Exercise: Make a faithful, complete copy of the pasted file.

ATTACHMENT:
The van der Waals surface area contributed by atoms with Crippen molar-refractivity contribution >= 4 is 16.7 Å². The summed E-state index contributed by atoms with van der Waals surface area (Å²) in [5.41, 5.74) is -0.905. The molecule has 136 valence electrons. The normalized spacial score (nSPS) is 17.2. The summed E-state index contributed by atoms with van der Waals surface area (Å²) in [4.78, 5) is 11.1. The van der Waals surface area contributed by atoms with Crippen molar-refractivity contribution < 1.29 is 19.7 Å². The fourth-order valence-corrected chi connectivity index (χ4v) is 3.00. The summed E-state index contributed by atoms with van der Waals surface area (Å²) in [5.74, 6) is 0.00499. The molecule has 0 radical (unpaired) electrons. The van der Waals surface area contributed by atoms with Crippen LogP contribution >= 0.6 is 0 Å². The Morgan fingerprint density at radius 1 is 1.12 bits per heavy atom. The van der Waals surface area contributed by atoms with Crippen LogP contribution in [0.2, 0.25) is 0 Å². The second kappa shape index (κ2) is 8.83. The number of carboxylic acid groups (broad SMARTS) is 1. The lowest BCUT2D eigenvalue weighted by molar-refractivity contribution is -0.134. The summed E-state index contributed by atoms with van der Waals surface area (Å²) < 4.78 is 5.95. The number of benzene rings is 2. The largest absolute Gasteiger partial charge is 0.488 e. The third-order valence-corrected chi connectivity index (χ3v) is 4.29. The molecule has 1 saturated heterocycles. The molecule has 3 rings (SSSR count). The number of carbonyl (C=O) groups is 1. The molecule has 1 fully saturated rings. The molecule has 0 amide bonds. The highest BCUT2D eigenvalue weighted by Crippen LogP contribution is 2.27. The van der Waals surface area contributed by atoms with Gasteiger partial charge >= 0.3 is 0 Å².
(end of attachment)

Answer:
The van der Waals surface area contributed by atoms with Crippen molar-refractivity contribution >= 4 is 16.7 Å². The summed E-state index contributed by atoms with van der Waals surface area (Å²) in [5.41, 5.74) is -0.905. The molecule has 136 valence electrons. The normalized spacial score (nSPS) is 17.2. The summed E-state index contributed by atoms with van der Waals surface area (Å²) in [4.78, 5) is 11.1. The van der Waals surface area contributed by atoms with Crippen molar-refractivity contribution < 1.29 is 19.7 Å². The fourth-order valence-corrected chi connectivity index (χ4v) is 3.00. The summed E-state index contributed by atoms with van der Waals surface area (Å²) in [5.74, 6) is 0.00499. The molecule has 0 radical (unpaired) electrons. The van der Waals surface area contributed by atoms with Crippen LogP contribution >= 0.6 is 0 Å². The Morgan fingerprint density at radius 1 is 1.12 bits per heavy atom. The van der Waals surface area contributed by atoms with Crippen LogP contribution in [0.2, 0.25) is 0 Å². The second kappa shape index (κ2) is 8.83. The number of carboxylic acid groups (broad SMARTS) is 1. The lowest BCUT2D eigenvalue weighted by molar-refractivity contribution is -0.134. The summed E-state index contributed by atoms with van der Waals surface area (Å²) < 4.78 is 5.95. The number of benzene rings is 2. The largest absolute Gasteiger partial charge is 0.488 e. The third-order valence-corrected chi connectivity index (χ3v) is 4.29. The molecule has 1 saturated heterocycles. The molecule has 3 rings (SSSR count). The number of carbonyl (C=O) groups is 1. The molecule has 1 fully saturated rings. The molecule has 0 amide bonds. The highest BCUT2D eigenvalue weighted by Crippen LogP contribution is 2.27. The van der Waals surface area contributed by atoms with Gasteiger partial charge >= 0.3 is 0 Å².